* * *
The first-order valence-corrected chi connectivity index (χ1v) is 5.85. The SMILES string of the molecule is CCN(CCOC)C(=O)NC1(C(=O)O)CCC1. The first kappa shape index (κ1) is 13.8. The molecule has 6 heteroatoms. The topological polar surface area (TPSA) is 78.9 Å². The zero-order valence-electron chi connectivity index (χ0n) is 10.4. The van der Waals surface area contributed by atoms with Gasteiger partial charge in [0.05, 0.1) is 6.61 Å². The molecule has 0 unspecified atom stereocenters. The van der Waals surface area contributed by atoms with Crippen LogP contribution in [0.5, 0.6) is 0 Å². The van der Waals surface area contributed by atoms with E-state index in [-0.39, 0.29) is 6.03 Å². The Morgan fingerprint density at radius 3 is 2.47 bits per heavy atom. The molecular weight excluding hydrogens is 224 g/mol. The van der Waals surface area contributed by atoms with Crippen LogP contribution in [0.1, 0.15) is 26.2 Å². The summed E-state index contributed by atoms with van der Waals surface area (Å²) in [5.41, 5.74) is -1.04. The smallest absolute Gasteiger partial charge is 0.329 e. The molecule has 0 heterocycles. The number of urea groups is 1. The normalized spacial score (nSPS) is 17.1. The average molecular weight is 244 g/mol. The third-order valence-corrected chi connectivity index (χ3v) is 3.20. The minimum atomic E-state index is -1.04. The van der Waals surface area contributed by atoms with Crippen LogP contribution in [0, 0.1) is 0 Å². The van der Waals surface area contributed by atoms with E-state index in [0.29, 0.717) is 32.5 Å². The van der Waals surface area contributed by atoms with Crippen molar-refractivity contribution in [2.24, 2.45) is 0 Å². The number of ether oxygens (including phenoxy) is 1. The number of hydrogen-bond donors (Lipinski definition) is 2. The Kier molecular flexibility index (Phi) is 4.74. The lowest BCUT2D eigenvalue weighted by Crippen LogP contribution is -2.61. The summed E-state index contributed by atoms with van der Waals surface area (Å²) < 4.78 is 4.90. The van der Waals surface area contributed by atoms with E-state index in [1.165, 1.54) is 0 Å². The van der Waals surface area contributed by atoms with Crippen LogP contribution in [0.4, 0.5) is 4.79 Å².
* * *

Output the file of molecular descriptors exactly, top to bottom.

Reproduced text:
The first-order valence-corrected chi connectivity index (χ1v) is 5.85. The SMILES string of the molecule is CCN(CCOC)C(=O)NC1(C(=O)O)CCC1. The first kappa shape index (κ1) is 13.8. The molecule has 6 heteroatoms. The topological polar surface area (TPSA) is 78.9 Å². The zero-order valence-electron chi connectivity index (χ0n) is 10.4. The van der Waals surface area contributed by atoms with Gasteiger partial charge in [0.05, 0.1) is 6.61 Å². The molecule has 0 unspecified atom stereocenters. The van der Waals surface area contributed by atoms with Crippen LogP contribution in [0.5, 0.6) is 0 Å². The van der Waals surface area contributed by atoms with E-state index in [-0.39, 0.29) is 6.03 Å². The Morgan fingerprint density at radius 3 is 2.47 bits per heavy atom. The molecular weight excluding hydrogens is 224 g/mol. The van der Waals surface area contributed by atoms with Crippen LogP contribution in [0.1, 0.15) is 26.2 Å². The summed E-state index contributed by atoms with van der Waals surface area (Å²) in [5.41, 5.74) is -1.04. The smallest absolute Gasteiger partial charge is 0.329 e. The molecule has 0 heterocycles. The number of urea groups is 1. The normalized spacial score (nSPS) is 17.1. The average molecular weight is 244 g/mol. The third-order valence-corrected chi connectivity index (χ3v) is 3.20. The minimum atomic E-state index is -1.04. The van der Waals surface area contributed by atoms with Crippen LogP contribution in [0, 0.1) is 0 Å². The van der Waals surface area contributed by atoms with E-state index in [0.29, 0.717) is 32.5 Å². The van der Waals surface area contributed by atoms with Crippen molar-refractivity contribution in [2.24, 2.45) is 0 Å². The number of ether oxygens (including phenoxy) is 1. The number of hydrogen-bond donors (Lipinski definition) is 2. The Kier molecular flexibility index (Phi) is 4.74. The lowest BCUT2D eigenvalue weighted by Crippen LogP contribution is -2.61. The summed E-state index contributed by atoms with van der Waals surface area (Å²) < 4.78 is 4.90. The van der Waals surface area contributed by atoms with E-state index in [1.165, 1.54) is 0 Å². The van der Waals surface area contributed by atoms with Crippen LogP contribution in [0.4, 0.5) is 4.79 Å².